Staff are crying out for emotionally intelligent management.

In simple terms, we can usually divide our careers into two parts.  Before we managed people and after.

The first part of our career is usually spent building and honing our skills.  We may start off as generalists, but gradually as we get recognised and rewarded for what we do well, we focus on our strengths.  Perhaps without realising it, we become an “expert” in a particular area.

After a time, if we do this well enough we usually get given people to manage.

Promotion and progress are linked to managing others

Without knowing it, we’ve arrived at the Promotion Precipice.  It’s a place of great opportunity, but also one of great unknown and potential risk.


Because in the eighteen years I’ve been coaching leaders and their teams, I’ve met only a handful of people who received any form of training BEFORE they were given people to manage.

Yet everything has fundamentally changed

From now on a manager cannot just focus on developing skills related to their task – the WHAT.  Now they have to focus on the HOW, on building the skills of others.

Of course our Before Management career has involved people skills, but it’s different.  Let’s take the example of an orchestra.

Before management you played the trumpet.  You needed to be good at playing the trumpet, but also mindful of how you kept time and tune with the rest of the brass section.  You also had to pay attention to what the rest of the orchestra were doing.

You keep your place by being a good solo contributor and by fitting in with the rest of the team.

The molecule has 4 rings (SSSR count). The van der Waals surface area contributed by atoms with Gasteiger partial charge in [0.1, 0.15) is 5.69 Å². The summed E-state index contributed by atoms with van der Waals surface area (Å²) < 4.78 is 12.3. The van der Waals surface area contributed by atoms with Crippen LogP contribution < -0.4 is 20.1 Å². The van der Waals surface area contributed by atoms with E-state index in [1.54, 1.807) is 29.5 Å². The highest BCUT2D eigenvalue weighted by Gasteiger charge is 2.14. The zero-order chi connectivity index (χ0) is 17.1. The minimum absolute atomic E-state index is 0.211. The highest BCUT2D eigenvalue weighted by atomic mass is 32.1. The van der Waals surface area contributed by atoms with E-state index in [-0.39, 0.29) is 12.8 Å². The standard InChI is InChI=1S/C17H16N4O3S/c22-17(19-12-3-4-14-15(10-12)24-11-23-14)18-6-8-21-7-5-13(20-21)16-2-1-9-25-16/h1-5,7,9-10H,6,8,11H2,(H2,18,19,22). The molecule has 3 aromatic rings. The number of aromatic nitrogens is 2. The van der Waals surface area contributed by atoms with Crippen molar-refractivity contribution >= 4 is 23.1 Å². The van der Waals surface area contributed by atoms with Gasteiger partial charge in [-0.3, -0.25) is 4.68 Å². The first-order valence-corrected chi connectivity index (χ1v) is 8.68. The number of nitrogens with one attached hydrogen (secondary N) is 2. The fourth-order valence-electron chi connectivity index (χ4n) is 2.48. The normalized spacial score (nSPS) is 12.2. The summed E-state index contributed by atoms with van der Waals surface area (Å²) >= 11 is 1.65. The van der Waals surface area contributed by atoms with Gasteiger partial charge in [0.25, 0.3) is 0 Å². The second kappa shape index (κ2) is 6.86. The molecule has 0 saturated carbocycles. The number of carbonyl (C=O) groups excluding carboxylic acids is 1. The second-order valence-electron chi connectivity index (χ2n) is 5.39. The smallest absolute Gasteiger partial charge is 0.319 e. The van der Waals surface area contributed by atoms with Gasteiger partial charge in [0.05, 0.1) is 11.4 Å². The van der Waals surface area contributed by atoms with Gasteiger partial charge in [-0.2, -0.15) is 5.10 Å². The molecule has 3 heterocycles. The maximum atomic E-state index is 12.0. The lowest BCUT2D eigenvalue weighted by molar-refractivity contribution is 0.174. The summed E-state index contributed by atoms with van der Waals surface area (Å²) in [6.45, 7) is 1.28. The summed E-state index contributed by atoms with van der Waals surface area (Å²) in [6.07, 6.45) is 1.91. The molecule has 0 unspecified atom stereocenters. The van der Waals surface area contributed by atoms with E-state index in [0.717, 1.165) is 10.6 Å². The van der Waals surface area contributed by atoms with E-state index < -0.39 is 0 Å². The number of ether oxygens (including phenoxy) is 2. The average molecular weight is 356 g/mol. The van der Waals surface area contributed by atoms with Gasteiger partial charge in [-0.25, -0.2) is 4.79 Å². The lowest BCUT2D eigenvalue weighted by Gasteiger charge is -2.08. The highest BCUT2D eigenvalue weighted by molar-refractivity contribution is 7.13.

Management requires you put the trumpet down and move to conducting the orchestra.

Once you’re a manager you’re responsible for co-ordinating multiple relationships – down, across and up the organisation.  In fact, getting things done requires that you increasingly look up; that you develop a bigger picture view.

Without training or coaching new management can feel precarious

Many organisations claim that they promote people on potential, but from what I’ve witnessed, promotion is usually gained as a result of performance; of delivering something of substance related to the skills you have honed.  There tends to be an assumption that this performance is automatically the beginning of a pattern that can be repeated, but this time with a team in tow.

No one asks what new skills are required to help make the transition

Just think about that for a second.  If you were suddenly required to operate a new piece of machinery at work that was vital to your safety and success and those of others, you’d get training right?  Yet companies think it’s ok to give a new manager a team without even an instruction manual and some web-based training.

No wonder more than 60% of workers would fire their managers 

If you’re lucky, you’ll get a boss who knows how to coach you and will offer vital support as you begin the new climb away from what got you promoted.

However, what we frequently see is that new managers want to cling on to what got them promoted.  They can’t put down the trumpet and conduct the orchestra.